Milliman analysis: Corporate pension funded status drops
by $22 billion in August as discount rates fall below 4%
and reach an all-time low
Blistering 1.92% investment gain adds $24 billion to the asset total, but it is not
enough to offset a $46 billion increase in liabilities, raising the Milliman 100 PFI
funded status deficit to $281 billion
The funded status of the 100 largest corporate defined benefit
pension plans deteriorated by $22 billion during August as
measured by the Milliman 100 Pension Funding Index (PFI). The
deficit increased to $281 billion from $259 billion at the end of
July, due to a drop in the benchmark corporate bond interest rates
used to value pension liabilities. August’s robust investment gain
was not enough to improve the Milliman 100 PFI’s funded status.
As of August 31, the funded ratio dropped to 84.0%, down from
84.8% at the end of July.
The projected benefit obligation (PBO), or pension liabilities,
increased by $46 billion during August, raising the Milliman 100 PFI
value to $1.754 trillion from $1.708 trillion at the end of July. The PBO
change resulted from a decrease of 21 basis points in the monthly
discount rate to 3.89% for August, from 4.10% for July. The August 31
discount rate of 3.89% is the lowest ever recorded in the 14-year
history of the Milliman 100 PFI.
Discount rates have decreased by 79 basis points during the first
eight months of 2014, resulting in a liability increase of $165 billion.
This decrease completely erases the interest rate increase of
72 basis points that occurred in calendar year 2013. Fortunately,
the strong year-to-date asset performance has mitigated deeper
funded status erosion.
The market value of assets increased by $24 billion as a result of
August’s investment gain of 1.92%. The Milliman 100 PFI asset value
increased to $1.473 trillion, up from $1.449 trillion at the end of July.
By comparison, the 2014 Milliman Pension Funding Study reported
that the monthly median expected investment return during 2013
was 0.60% (7.4% annualized).
Over the last 12 months ( September 2013 to August 2014), the
cumulative asset return for these pensions has been 14% but the
Milliman 100 PFI funded status deficit has worsened by $44 billion.
The drop in funded status over the past 12 months is primarily
due to the decline in interest rates. Since August 31, 2013, the
discount rate has dropped 88 basis points, to 3.89% from 4.77%.
The funded ratio of the Milliman 100 companies has decreased
over the past 12 months, to 84.0% from 84.9%.
2014-2015 PROJECTIONS: ADJUSTED FOR EFFECT OF HATFA
If the Milliman 100 PFI companies were to achieve the expected
7.4% (as per the 2014 Milliman Pension Funding Study) median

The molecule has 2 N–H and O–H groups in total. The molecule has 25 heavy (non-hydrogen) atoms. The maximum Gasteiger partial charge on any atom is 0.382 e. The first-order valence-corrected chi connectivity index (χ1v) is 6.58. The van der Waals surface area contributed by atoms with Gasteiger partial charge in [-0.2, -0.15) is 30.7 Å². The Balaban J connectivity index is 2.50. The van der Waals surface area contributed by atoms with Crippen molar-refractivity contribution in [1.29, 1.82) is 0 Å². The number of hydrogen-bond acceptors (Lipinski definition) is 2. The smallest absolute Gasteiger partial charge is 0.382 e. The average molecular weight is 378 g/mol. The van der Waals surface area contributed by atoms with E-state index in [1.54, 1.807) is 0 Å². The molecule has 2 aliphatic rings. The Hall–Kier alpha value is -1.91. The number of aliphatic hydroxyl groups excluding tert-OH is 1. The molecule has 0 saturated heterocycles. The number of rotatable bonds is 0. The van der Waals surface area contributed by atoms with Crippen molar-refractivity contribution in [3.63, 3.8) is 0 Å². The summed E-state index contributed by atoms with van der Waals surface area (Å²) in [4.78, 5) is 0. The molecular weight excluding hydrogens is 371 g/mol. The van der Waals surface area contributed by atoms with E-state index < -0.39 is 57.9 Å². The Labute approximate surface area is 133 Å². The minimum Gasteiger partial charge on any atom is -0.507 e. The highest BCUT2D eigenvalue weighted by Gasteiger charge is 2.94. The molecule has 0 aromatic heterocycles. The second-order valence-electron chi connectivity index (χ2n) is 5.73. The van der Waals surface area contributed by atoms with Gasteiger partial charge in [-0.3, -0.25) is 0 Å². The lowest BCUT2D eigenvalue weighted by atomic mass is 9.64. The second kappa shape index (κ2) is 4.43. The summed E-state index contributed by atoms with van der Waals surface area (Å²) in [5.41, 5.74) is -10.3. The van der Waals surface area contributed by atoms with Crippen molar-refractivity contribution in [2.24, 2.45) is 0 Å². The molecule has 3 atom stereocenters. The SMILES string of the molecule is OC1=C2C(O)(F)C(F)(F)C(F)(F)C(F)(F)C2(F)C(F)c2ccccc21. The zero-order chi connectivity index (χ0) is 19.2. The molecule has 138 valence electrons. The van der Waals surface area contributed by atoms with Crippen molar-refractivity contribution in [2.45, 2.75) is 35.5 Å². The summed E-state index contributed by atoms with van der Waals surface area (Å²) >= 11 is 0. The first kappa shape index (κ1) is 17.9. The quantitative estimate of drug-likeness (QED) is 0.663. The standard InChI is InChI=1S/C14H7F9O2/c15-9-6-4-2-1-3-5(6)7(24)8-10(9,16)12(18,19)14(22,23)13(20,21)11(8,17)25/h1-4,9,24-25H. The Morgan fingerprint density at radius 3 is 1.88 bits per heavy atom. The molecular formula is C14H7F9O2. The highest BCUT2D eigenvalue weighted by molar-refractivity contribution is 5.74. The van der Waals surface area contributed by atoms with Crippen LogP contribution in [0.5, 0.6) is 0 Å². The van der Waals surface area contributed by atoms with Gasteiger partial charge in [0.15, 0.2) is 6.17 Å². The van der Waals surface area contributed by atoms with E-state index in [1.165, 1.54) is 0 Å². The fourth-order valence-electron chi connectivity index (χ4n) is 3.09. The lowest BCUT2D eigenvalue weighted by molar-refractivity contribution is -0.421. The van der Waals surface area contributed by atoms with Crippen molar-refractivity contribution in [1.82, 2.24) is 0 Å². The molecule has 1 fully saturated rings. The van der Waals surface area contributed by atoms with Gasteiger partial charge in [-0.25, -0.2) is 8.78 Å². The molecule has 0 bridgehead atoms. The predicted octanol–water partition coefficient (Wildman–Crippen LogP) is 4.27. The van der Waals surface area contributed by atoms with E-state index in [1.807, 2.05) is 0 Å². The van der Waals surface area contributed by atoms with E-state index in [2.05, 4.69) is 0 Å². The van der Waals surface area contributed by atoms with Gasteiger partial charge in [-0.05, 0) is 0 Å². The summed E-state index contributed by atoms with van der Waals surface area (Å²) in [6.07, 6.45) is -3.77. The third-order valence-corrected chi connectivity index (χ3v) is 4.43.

asset return for their pension plan portfolios and the current discount
rate of 3.89% were maintained during 2014 and 2015, we forecast
that the funded status of the surveyed plans would increase. This
would result in a projected pension deficit of $265 billion (funded
ratio of 84.9%) by the end of 2014 and a projected pension deficit
of $228 billion (funded ratio of 87.1%) by the end of 2015.
For purposes of this forecast, we have assumed 2014 aggregate
contributions of $44 billion and 2015 aggregate contributions
of $31 billion. The drop in contribution expectations for 2015 is
reflective of the passage of the Highway and Transportation Funding
Act of 2014 (HATFA), which was signed into law on August 8 and
extended the MAP-21 interest-rate relief provisions for defined
benefit plan sponsors. While we expect many of the Milliman 100
companies to make contributions above the minimum requirements,
we also expect some plan sponsors who are cash strapped to take
advantage of the available contribution relief.
Under an optimistic forecast with rising interest rates (reaching
4.09% by the end of 2014 and 4.69% by the end of 2015) and
asset gains (11.4% annual returns), the funded ratio would climb to
88% by the end of 2014 and 101% by the end of 2015. Under a
pessimistic forecast with similar interest rate and asset movements
(3.69% discount rate at the end of 2014 and 3.09% by the end of
2015 and 3.4% annual returns), the funded ratio would decline to
82% by the end of 2014 and 75% by the end of 2015.
About the Milliman 100 Monthly Pension Funding Index
For the past 14 years, Milliman has conducted an annual study of the 100 largest defined benefit pension plans sponsored by U.S. public
companies. The Milliman 100 Pension Funding Index projects the funded status for pension plans included in our study, reflecting the
impact of market returns and interest rate changes on pension funded status, utilizing the actual reported asset values, liabilities, and asset
allocations of the companies’ pension plans.
The results of the Milliman 100 Pension Funding Index were based on the actual pension plan accounting information disclosed in the
footnotes to the companies’ annual reports for the 2013 fiscal year and for previous fiscal years. This pension plan accounting disclosure
information was summarized as part of the Milliman 2014 Pension Funding Study, which was published on April 2, 2014. In addition to
providing the financial information on the funded status of U.S. qualified pension plans, the footnotes may also include figures for the
companies’ nonqualified and foreign plans, both of which are often unfunded or subject to different funding standards than those for U.S.
qualified pension plans. They do not represent the funded status of the companies’ U.S. qualified pension plans under ERISA.